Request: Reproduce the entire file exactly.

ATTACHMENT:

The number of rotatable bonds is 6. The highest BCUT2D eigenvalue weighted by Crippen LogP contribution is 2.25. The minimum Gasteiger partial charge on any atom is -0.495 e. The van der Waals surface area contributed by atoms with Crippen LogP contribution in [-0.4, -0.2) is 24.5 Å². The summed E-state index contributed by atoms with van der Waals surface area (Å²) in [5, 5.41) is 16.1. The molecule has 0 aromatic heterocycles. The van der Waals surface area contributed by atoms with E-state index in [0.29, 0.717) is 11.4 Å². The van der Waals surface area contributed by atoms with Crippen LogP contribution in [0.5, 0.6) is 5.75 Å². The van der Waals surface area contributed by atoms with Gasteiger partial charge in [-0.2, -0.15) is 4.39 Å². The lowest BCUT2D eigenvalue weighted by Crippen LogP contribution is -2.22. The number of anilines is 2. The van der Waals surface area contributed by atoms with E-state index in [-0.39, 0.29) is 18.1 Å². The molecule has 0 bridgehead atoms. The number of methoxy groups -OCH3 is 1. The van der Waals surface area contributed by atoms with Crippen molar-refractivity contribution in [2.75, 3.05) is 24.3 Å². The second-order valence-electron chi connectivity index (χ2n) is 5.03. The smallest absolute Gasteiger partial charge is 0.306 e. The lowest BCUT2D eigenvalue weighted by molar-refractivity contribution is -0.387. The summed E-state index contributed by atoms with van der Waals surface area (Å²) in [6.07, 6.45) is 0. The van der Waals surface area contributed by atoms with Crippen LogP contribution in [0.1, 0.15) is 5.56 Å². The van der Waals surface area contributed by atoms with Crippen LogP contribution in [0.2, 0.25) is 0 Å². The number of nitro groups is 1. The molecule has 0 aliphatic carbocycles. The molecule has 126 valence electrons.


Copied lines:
The number of rotatable bonds is 6. The highest BCUT2D eigenvalue weighted by Crippen LogP contribution is 2.25. The minimum Gasteiger partial charge on any atom is -0.495 e. The van der Waals surface area contributed by atoms with Crippen LogP contribution in [-0.4, -0.2) is 24.5 Å². The summed E-state index contributed by atoms with van der Waals surface area (Å²) in [5, 5.41) is 16.1. The molecule has 0 aromatic heterocycles. The van der Waals surface area contributed by atoms with E-state index in [0.29, 0.717) is 11.4 Å². The van der Waals surface area contributed by atoms with Crippen LogP contribution in [0.5, 0.6) is 5.75 Å². The van der Waals surface area contributed by atoms with Gasteiger partial charge in [-0.2, -0.15) is 4.39 Å². The lowest BCUT2D eigenvalue weighted by Crippen LogP contribution is -2.22. The number of anilines is 2. The van der Waals surface area contributed by atoms with E-state index in [-0.39, 0.29) is 18.1 Å². The molecule has 0 bridgehead atoms. The number of methoxy groups -OCH3 is 1. The van der Waals surface area contributed by atoms with Crippen molar-refractivity contribution in [2.75, 3.05) is 24.3 Å². The second-order valence-electron chi connectivity index (χ2n) is 5.03. The smallest absolute Gasteiger partial charge is 0.306 e. The lowest BCUT2D eigenvalue weighted by molar-refractivity contribution is -0.387. The summed E-state index contributed by atoms with van der Waals surface area (Å²) in [6.07, 6.45) is 0. The van der Waals surface area contributed by atoms with Crippen LogP contribution in [0.1, 0.15) is 5.56 Å². The van der Waals surface area contributed by atoms with Crippen LogP contribution in [0.2, 0.25) is 0 Å². The number of nitro groups is 1. The molecule has 0 aliphatic carbocycles. The molecule has 126 valence electrons.